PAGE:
Intelligent Information Management (IIM) Policies and the Law - Part 1
Every so often, IIM practitioners and lawyers cross paths. One such intersection is around policy writing. As practitioners modify and improve their IIM policies, it's important to keep in mind how those policies specifically relate to the law. Understanding that relationship better will help IIM and legal specialists work together more effectively.
The Principle of Hearsay*
You may be familiar with the legal doctrine of “hearsay.” It is based on the foundational principle that to prove the truth of any fact, the court will want to see the best evidence possible.
In theory, the best guarantee of the truth of a statement — spoken or written — will always come from the person who made it. It is only by subjecting the speaker or writer to a proper cross-examination of that statement that we are in a position to ascertain its truth. You cannot be cross-examined on someone else’s truth, only on your own. As a result, our starting point is the over-arching principle that you can’t submit someone else’s statement in evidence as proof of the truth of that statement. A statement made by anyone but you is considered hearsay and is inadmissible — until we can find a reason to admit it.
Let’s take a simple example. You receive a memo from senior management reporting that someone in the building tested positive for Covid-19, and after reading it, you decide to exit the office and stay away.
If you had to testify later in court, you could present the statement in the memo as the trigger for your decision to leave the office. You cannot present it as proof that someone in the building actually tested positive for Covid-19. You don’t know that “fact” to be true. You might have assumed it to be true, but that doesn’t make it so.
If 100 people leave the office based on what they read in the memo, it still doesn’t make the statement true. Even if you learned the next day that it was true, you can’t submit the statement as proof of the Covid-19 case; you didn’t make that statement so you can’t be cross-examined on it. The only person who can speak to the truth of the statement is the person who made it.
Exceptions to the Hearsay Rule
Hearsay was originally a very restrictive rule, excluding too much valuable evidence. Over the centuries, a number of exceptions have been established. The most important one, for our purposes here, is the “business records” exception.
Over time, an office can experience many staff changes. It would be onerous on an organization to have to go back and find every person who authored the text whenever they needed someone to testify as to the truth of that record.
So the over-arching principle has a general exception: business records — which would otherwise be hearsay — may be introduced into evidence in certain cases.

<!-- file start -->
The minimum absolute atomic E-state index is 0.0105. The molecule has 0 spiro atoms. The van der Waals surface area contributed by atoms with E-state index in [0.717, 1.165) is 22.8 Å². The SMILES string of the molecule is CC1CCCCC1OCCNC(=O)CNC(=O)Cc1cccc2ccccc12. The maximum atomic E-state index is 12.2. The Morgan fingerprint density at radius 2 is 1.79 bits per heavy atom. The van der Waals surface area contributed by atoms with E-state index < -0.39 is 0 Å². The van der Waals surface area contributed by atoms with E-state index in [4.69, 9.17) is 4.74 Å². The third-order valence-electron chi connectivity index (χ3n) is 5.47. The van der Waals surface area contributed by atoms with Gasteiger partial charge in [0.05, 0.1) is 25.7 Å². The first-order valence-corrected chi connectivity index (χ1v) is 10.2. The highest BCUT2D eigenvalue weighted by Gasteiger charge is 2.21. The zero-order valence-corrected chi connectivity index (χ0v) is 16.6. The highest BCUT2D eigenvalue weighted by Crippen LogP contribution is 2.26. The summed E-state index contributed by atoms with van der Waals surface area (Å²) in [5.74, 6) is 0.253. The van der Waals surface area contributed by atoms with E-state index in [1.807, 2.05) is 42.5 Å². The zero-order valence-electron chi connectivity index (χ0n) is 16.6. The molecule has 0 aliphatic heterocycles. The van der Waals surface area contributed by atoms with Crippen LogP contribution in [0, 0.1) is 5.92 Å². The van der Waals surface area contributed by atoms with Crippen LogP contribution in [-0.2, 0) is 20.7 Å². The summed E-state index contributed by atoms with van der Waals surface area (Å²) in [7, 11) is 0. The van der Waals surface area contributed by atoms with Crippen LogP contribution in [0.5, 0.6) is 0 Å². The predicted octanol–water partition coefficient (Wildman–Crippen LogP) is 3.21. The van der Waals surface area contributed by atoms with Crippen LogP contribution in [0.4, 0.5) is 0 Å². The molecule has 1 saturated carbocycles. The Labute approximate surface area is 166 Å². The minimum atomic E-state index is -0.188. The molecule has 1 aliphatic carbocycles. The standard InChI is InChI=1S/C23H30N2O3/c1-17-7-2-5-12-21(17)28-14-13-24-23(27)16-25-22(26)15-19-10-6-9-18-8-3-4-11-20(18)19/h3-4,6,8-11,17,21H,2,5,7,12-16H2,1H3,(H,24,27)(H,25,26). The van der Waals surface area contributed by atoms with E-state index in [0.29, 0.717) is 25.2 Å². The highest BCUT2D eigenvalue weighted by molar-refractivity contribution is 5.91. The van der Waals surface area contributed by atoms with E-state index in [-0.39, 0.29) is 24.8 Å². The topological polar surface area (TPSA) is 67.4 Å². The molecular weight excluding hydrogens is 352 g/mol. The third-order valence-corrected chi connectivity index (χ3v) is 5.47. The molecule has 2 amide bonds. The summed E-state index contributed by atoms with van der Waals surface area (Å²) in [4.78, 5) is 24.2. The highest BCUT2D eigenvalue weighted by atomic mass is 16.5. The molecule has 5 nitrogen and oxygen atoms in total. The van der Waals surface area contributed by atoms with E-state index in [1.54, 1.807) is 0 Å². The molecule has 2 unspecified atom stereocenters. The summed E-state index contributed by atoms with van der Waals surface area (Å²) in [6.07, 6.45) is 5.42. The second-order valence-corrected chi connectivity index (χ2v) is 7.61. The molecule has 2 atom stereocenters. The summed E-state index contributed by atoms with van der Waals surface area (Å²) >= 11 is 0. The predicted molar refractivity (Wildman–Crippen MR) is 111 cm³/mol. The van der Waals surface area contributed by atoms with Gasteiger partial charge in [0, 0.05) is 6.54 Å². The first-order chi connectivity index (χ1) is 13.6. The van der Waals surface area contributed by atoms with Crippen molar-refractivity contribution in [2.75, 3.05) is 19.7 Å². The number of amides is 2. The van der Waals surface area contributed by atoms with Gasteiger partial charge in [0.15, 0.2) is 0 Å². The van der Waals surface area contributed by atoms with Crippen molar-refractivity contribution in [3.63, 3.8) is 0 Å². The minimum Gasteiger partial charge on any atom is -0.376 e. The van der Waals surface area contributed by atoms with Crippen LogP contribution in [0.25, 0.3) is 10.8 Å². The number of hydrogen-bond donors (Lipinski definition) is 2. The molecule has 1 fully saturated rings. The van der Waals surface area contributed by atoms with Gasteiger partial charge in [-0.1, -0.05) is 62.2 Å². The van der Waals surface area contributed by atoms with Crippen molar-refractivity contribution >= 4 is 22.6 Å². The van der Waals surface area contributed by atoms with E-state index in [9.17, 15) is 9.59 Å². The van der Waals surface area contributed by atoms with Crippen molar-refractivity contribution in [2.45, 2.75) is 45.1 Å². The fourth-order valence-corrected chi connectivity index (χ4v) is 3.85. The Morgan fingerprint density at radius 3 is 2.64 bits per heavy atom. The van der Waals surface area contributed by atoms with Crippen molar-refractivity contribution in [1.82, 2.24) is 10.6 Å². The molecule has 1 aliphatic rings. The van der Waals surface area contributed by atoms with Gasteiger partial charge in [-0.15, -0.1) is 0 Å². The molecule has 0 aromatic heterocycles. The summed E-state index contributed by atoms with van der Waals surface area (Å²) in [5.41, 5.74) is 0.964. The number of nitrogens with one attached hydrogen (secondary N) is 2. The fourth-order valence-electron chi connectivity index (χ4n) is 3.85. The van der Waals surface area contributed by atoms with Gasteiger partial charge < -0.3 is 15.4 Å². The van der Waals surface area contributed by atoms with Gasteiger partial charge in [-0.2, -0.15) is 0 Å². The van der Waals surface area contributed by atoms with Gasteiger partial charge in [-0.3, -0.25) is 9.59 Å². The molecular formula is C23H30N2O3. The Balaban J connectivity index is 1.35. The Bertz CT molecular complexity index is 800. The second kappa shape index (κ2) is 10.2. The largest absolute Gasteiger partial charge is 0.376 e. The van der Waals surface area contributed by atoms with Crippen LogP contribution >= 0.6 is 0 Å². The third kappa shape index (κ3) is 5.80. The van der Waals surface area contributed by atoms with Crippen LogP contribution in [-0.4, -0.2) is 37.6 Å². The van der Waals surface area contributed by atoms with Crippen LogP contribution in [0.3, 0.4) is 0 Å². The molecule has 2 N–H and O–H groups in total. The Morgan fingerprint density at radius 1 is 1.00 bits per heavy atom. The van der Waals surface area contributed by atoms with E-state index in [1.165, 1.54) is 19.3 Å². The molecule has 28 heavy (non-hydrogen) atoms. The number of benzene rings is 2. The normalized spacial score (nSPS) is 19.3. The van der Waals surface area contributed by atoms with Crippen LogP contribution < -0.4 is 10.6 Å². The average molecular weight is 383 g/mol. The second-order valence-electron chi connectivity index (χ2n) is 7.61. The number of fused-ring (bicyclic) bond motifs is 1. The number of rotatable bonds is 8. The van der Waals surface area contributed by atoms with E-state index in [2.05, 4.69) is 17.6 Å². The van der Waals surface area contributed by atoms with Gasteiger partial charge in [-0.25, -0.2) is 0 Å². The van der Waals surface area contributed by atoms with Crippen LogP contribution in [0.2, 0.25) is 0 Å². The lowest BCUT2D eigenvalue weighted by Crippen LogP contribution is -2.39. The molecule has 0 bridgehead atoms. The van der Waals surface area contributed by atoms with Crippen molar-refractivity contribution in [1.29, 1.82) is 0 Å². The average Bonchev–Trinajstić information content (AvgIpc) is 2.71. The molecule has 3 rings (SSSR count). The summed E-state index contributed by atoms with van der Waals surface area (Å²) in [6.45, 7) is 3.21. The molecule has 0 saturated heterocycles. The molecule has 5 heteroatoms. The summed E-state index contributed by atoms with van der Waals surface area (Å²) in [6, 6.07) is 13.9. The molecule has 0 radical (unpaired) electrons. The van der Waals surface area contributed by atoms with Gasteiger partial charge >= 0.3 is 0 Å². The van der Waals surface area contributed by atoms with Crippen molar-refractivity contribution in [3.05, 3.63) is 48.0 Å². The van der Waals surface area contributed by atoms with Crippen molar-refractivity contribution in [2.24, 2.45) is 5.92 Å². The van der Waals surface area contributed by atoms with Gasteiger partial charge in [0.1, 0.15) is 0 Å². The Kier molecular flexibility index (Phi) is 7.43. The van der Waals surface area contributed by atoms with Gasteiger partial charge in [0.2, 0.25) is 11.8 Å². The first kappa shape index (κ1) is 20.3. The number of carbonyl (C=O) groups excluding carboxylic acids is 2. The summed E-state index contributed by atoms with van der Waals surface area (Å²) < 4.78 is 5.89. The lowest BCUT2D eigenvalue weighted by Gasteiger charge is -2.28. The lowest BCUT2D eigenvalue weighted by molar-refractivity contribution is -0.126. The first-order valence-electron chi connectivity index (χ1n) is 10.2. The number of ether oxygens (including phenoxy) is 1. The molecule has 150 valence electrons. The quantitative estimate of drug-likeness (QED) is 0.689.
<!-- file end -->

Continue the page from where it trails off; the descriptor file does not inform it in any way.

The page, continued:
What is a Business Record?
We have to be careful here: what constitutes a “business record” under the hearsay rules is different from what constitutes a “business record” under other laws, such as tax laws, Freedom of Information laws, and privacy laws. All those other areas are much broader in their interpretation of “business records”; under hearsay, the definition is comparatively narrow.
It also differs from what constitutes a business record for the purposes of discovery in litigation. A document not meeting the requirements for business records under the hearsay exception might still be producible under the rules for discovery and used against you by the other party.
One of the more difficult challenges for IIM specialists is keeping these definitions straight.
The hearsay exception dictates a number of specific conditions under which a record kept by the business may be considered a “business record” for the purposes of the rules of evidence. The details of those specific conditions vary somewhat from jurisdiction to jurisdiction, so we can only speak in general terms here.
One of the specific conditions is that the record must be made in the ordinary course of business. The “ordinary course of business” obviously differs from one organization to another. That’s what makes it so important for business units to document their policies and procedures. Those policies and procedures form part of the proof of what constitutes the “ordinary course of business” for any particular activity.
The real question for us as IIM practitioners is, What’s the relationship between IIM policies and the “ordinary course of business”? We’ll look at that in Part 2.
*Obviously, this article cannot be taken as legal advice; it is for educational purposes only. Please forgive any over-simplification.
About Lewis S. Eisen, JD CIP CVP
Lewis S. Eisen, B.A., J.D., CIP, offers an approach to drafting policy that has been adopted by groups at organizations across Canada, the United States, and the United Kingdom. He is the author of the international bestseller ’How to Write Rules that People Want to Follow: A Guide to Writing Respectful Policies and Directives.’ Contact him for information on running a one-day workshop for your chapter or region.